Autumn is truly my time of year in the garden. The relief of making it through another summer with most of the garden and myself intact is palpable. I embrace Autumn with open arms, breathing in the freshness of the morning air and the anticipation of the evenings drawing in, summer days are so endlessly long.
The arrival of the bulb catalogues in February, though premature when the thermometer is still hitting the mid- forties, is always a signal to me that this too will pass and soon I will want to thrust my hands into the soil again, I can feel my sap rising! By March the vegetable garden is in full swing again after the zucchini and squash summer binge and once more I am a gardener rather than a mad woman with a hose.
Whilst the transition from hot to cold, which basically describes the Quilpie climate, is all too brief, I have planted trees and creepers to prolong that Autumn feel and the change of dress in the garden from March through to June brings me great joy.
We shear in May which keeps me outdoors and away from the garden and it seems to me at this time it changes every day. The grasses suddenly thrust up their beautiful seed heads, Ornamental Grapevine and Virginia Creeper blaze away screaming Look at us, aren’t we amazing… while the Liquidambar, Claret Ash, Tallow wood and Lagerstroemias look on with amusement, knowing full well that their exhibition will be just as breathtaking but at a gentler pace. They don’t scream into winter, rather they take a deep sigh and then on a cold day in July will shiver the last of their leaves onto the beautifully patterned leaf rug that was my lawn.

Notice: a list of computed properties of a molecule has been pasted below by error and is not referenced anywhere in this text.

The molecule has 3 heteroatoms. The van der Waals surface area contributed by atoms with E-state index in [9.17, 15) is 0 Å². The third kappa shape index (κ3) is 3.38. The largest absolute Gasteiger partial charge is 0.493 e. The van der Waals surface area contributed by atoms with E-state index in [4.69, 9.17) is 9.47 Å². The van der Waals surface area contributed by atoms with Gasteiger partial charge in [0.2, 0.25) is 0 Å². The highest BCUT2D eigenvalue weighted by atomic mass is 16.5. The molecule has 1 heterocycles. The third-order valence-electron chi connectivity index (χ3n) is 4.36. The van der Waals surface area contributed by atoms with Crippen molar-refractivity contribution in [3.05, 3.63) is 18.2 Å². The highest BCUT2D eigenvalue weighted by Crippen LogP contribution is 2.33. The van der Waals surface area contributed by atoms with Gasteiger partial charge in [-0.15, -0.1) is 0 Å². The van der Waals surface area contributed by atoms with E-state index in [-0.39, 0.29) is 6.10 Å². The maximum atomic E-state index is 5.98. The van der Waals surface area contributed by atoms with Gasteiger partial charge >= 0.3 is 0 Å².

Autumn roses are sublime and I think far superior to spring when a hot wind can arrive at any time, blowing in dust from afar and shrivelling the buds so full of promise. Roses do surprisingly well in our climate and as I love the garden being inside the house as much as possible, providing something for the table almost all year round. Even in the heat of summer they will try and bloom though I whisper to them to wait for a bit and try again in March. I know that with judicious pruning and controlling the watering and feeding I could time their flowering with better precision, Mr. Moble would call it controlled joining but good intentions do not always translate to good gardening practices with me. Consequently, I often have a great flush of roses two weeks before the Race meeting when I am meant to provide buckets of them for the tables and then must scrounge around in a panic the morning before. I do try harder when there is a wedding deadline though. We bush women are dab hands at carting our gardens around the district, our motto should read: Have garden and kitchen… will travel!
Happy Autumn Gardening to you all,
The Moble Gardener.